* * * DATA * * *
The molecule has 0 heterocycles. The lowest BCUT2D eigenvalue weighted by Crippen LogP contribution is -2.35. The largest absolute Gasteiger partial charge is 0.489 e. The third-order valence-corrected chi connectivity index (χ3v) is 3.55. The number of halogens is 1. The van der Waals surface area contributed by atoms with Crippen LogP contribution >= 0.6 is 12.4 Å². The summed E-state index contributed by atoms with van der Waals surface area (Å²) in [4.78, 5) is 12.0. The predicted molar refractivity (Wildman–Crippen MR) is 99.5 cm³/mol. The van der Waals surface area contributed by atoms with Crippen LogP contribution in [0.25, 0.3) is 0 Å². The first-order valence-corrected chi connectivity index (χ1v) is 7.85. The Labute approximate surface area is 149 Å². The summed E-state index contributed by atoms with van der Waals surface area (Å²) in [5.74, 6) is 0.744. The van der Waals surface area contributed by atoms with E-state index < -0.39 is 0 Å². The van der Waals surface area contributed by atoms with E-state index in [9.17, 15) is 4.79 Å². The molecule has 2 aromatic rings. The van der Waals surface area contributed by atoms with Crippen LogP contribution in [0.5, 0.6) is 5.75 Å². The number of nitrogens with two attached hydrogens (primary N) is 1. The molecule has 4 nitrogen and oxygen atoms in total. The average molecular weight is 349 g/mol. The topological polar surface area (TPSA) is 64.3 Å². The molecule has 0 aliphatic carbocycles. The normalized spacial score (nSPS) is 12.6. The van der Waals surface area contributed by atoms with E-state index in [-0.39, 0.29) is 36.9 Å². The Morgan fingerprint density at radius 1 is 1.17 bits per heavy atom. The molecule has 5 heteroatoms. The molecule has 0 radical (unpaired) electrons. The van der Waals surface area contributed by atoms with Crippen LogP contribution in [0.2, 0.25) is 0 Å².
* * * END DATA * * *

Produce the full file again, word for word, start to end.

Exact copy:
The molecule has 0 heterocycles. The lowest BCUT2D eigenvalue weighted by Crippen LogP contribution is -2.35. The largest absolute Gasteiger partial charge is 0.489 e. The third-order valence-corrected chi connectivity index (χ3v) is 3.55. The number of halogens is 1. The van der Waals surface area contributed by atoms with Crippen LogP contribution >= 0.6 is 12.4 Å². The summed E-state index contributed by atoms with van der Waals surface area (Å²) in [4.78, 5) is 12.0. The predicted molar refractivity (Wildman–Crippen MR) is 99.5 cm³/mol. The van der Waals surface area contributed by atoms with Crippen LogP contribution in [0.25, 0.3) is 0 Å². The first-order valence-corrected chi connectivity index (χ1v) is 7.85. The Labute approximate surface area is 149 Å². The summed E-state index contributed by atoms with van der Waals surface area (Å²) in [5.74, 6) is 0.744. The van der Waals surface area contributed by atoms with E-state index < -0.39 is 0 Å². The van der Waals surface area contributed by atoms with E-state index in [9.17, 15) is 4.79 Å². The molecule has 2 aromatic rings. The van der Waals surface area contributed by atoms with Crippen LogP contribution in [0.5, 0.6) is 5.75 Å². The number of nitrogens with two attached hydrogens (primary N) is 1. The molecule has 4 nitrogen and oxygen atoms in total. The average molecular weight is 349 g/mol. The topological polar surface area (TPSA) is 64.3 Å². The molecule has 0 aliphatic carbocycles. The normalized spacial score (nSPS) is 12.6. The van der Waals surface area contributed by atoms with E-state index in [-0.39, 0.29) is 36.9 Å². The Morgan fingerprint density at radius 1 is 1.17 bits per heavy atom. The molecule has 5 heteroatoms. The molecule has 0 radical (unpaired) electrons. The van der Waals surface area contributed by atoms with Crippen LogP contribution in [0.2, 0.25) is 0 Å².